Contemporary Architecture in the Caspian Region: Where's this?
The Caspian Post
Image: Oleg Chudnikov/Shutterstock
It’s a wildcard in our series of articles on contemporary architecture in the Caspian Region. In part because the place is just so surprising. And also in part, because of the extraordinary ambition as expressed in plans for one of Europe's tallest towers. Where do you think we are?
Grozny? Really!? If you still imagine the capital of Chechnya as the bombed-out wreck from the 1990s, think again. The town hasn’t yet managed to make itself the “Dubai of the North Caucasus,” although that seems to be its ambition. Nonetheless, seen at night from certain angles, the skyline has a highly colourful sense of contemporary modernism, with a handful of sparklingly illuminated new skyscrapers backing the four soaring 62m-tall minarets of the grand, Turkish-style Heart of Chechnya Mosque. That’s alternatively known as the Akhmat Kadyrov Mosque, named, like so much in Grozny, after the 2003-2004 pro-Russian president of Chechnya (whose son Ramzan is, not uncoincidentally, the current president). It stands in the area where, back in January 1995, Chechnya’s 11-storey former communist party headquarters, turned breakaway presidential palace, was bombed by the Russian Air Force.
In 1995 and 1996, the bombed-out former communist party headquarters was a symbol of the chaos and brutality of the Chechen civil war. Today, in enormous contrast, it’s the site of the city’s magnificent mosque. Image: Wikimedia Commons
Close to the mosque, the flashy new Grozny Mall opened in October 2021 and even before opening, won the Arendator 2020 prize for Russia’s best new shopping centre.
Architects’ image of the Grozny Mall, which opened in 2021. Image: Aawards
The centre extends a long, glass finger across the canalized river to a large building site where – if it is ever built – the Akhmat Tower will rise 102 storeys as Europe’s second-tallest building (430m). The gently tapering shape vaguely emulates the medieval stone tower-houses of the Caucasian highlands and was conceived by Chicago-based Adrian Smith and Gordon Gill, best known for creating the Burj Khalifa – currently the world’s tallest structure.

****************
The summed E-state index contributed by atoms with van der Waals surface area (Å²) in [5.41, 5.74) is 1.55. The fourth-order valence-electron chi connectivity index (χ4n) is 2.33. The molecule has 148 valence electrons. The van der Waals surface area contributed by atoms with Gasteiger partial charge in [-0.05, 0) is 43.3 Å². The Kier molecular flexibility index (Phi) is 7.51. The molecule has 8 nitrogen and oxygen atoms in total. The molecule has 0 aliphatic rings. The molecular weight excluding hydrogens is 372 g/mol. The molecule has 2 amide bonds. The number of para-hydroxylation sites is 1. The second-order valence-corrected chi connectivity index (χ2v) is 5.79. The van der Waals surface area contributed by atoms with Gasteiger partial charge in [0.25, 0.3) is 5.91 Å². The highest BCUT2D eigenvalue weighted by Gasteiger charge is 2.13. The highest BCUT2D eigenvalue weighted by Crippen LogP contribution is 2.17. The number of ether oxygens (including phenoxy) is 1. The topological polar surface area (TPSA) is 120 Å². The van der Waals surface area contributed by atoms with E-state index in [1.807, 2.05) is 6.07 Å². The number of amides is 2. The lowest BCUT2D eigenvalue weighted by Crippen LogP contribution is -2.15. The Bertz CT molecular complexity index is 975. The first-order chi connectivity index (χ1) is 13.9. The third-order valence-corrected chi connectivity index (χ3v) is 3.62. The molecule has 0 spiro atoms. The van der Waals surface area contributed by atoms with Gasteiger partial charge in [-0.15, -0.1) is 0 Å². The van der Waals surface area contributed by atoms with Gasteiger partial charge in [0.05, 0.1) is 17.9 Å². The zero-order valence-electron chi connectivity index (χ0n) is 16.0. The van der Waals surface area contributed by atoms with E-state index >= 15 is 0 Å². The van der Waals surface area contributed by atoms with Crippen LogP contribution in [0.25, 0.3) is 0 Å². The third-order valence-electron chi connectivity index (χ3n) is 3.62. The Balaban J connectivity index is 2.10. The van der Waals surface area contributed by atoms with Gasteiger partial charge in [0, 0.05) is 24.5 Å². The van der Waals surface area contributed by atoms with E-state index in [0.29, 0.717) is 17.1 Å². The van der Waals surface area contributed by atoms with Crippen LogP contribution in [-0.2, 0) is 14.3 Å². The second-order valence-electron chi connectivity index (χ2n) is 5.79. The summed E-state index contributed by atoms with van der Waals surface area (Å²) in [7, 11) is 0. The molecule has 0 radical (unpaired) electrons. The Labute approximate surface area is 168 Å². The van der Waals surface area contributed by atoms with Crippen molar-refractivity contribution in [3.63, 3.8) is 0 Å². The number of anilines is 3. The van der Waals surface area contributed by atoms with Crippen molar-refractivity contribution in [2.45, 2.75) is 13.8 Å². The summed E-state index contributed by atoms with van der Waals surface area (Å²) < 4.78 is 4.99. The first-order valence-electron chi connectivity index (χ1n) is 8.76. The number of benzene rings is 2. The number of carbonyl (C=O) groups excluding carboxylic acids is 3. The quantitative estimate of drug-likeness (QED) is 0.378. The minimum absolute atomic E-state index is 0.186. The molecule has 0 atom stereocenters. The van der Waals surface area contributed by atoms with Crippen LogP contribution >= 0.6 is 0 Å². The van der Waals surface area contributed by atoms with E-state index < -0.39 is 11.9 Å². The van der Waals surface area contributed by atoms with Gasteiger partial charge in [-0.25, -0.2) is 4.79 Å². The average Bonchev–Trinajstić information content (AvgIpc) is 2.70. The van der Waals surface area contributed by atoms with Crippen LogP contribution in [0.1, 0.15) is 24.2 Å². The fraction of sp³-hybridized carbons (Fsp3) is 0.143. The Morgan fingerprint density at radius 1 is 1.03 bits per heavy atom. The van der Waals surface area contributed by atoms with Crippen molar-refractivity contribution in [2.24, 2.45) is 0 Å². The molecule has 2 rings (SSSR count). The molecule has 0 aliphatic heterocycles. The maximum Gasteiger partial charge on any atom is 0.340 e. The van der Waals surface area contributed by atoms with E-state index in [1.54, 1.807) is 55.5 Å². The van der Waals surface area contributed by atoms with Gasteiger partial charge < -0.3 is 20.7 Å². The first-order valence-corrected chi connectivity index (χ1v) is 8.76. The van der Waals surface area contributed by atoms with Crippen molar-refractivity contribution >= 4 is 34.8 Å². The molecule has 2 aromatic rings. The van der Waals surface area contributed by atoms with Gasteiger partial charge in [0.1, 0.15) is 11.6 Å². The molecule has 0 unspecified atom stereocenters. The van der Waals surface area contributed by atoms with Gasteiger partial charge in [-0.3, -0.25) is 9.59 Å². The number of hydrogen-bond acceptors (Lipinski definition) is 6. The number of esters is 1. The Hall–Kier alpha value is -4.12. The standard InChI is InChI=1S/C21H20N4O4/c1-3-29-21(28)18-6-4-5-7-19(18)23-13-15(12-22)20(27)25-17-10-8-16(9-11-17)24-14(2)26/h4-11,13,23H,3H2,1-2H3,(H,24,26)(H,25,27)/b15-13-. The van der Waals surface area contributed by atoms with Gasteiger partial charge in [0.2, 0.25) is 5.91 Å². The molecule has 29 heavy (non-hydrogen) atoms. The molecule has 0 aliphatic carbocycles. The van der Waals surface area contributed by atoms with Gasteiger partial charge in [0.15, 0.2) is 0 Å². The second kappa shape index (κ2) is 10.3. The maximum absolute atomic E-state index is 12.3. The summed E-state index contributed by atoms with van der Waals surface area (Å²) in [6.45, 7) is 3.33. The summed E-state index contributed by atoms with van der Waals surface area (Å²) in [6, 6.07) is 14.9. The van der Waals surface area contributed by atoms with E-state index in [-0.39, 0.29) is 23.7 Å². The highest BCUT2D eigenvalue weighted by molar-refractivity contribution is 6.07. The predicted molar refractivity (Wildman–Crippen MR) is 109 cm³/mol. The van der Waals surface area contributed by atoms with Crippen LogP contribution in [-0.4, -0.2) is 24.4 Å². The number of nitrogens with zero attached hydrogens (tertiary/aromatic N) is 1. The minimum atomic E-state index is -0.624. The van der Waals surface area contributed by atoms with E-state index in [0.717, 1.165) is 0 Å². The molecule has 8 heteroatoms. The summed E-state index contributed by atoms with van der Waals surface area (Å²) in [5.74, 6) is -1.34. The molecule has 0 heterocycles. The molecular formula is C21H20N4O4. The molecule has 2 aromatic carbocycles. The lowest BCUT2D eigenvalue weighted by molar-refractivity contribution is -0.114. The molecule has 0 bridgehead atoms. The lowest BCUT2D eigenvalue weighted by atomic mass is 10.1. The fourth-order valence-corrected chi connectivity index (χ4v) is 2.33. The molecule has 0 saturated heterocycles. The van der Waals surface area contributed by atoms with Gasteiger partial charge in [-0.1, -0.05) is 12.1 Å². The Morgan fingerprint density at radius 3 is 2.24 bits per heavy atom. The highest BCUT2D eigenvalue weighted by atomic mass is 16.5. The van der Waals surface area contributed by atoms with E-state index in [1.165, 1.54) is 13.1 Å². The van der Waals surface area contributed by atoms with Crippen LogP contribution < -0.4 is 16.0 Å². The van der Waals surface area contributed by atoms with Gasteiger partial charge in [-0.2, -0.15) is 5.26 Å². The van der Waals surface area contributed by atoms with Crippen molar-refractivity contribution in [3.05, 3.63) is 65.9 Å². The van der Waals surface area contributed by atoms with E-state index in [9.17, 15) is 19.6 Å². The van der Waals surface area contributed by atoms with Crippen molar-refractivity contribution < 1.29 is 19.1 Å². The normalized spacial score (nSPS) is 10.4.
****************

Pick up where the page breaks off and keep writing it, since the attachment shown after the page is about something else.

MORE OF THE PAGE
Across busy Prospekt Kadyrov highway, Grozny-City Towers is the city’s main group of white and blue-glass skyscrapers. They look a little less impressive by day than by night, but the prominent 40-storey Phoenix Tower is an unmissable sight. That’s thanks mainly to the gigantic timepiece on its crown: at 14m diameter and with a minute hand 7.3m long, it’s one of the world’s top ten biggest clocks.
Phoenix Tower is at the centre of seven skyscrapers that form the Grozny-City Towers complex. The two smaller stone towers in front emulate Chechnay’s traditional Vainekhen mountain architecture. Image: Garmasheva Natalia/Shutterstock
The Phoenix Tower is a mainly residential apartment block that took its current name after a spectacular fire suffered when it was nearing completion in April 2013. The exterior plastic cladding was severely damaged, but the main structure itself was not irreparably damaged, and the frontage has since been extensively reworked.
Grozny 2021 is a very different place from the warzone Grozny of 1996. Image: archdaily.com
Central Grozny at night. Image: Semenov Ivan/Shutterstock
Completing the modernist ensemble that gives Grozny its new sparkle is a vast domed building known as ‘Dom Priyomov’ (The House of Receptions). It’s a cultural centre home to a philharmonic orchestra, art school, ballroom, and a theatre that – its designers proclaimed when the construction started in 2010 – should have acoustics to challenge those of Milan’s La Scala.
Grozny’s ‘Dom Priyomov’ (House of Receptions). Image: Leonid Andronov/Shutterstock
The building could be the love child of the US Capitol with the great 14th-century Dome of Soltaniyeh. However, the inspiration was actually Moscow’s Cathedral of Christ the Saviour: not the version that was finally built, but the original 1817 plan as sketched by neoclassical architect Alexandr Vitberg. To create extra space, a significant extra cylinder has raised the dome considerably higher than Vitberg ever intended.
Although construction had started on Vitburg’s Moscow church project, work stopped when a new tsar came to power and decided that the design was not suitably Orthodox. The 1817 plans were finally rediscovered and now form the inspiration of Grozny’s Dom Priyomov.
The dome itself glows brightly at night in regularly changing colours. To enjoy the spectacle while dining, head to the city’s most distinctive restaurant, Globus, in a four-storey glass sphere built in 2010 and famed for its fish – not only on the plate but in a series of aquaria. Yes, there’s apparently a shark.
Image: Pozdeyev Vitaly/Shutterstock
Globus Restaurant. Image:alenvl/Shutterstock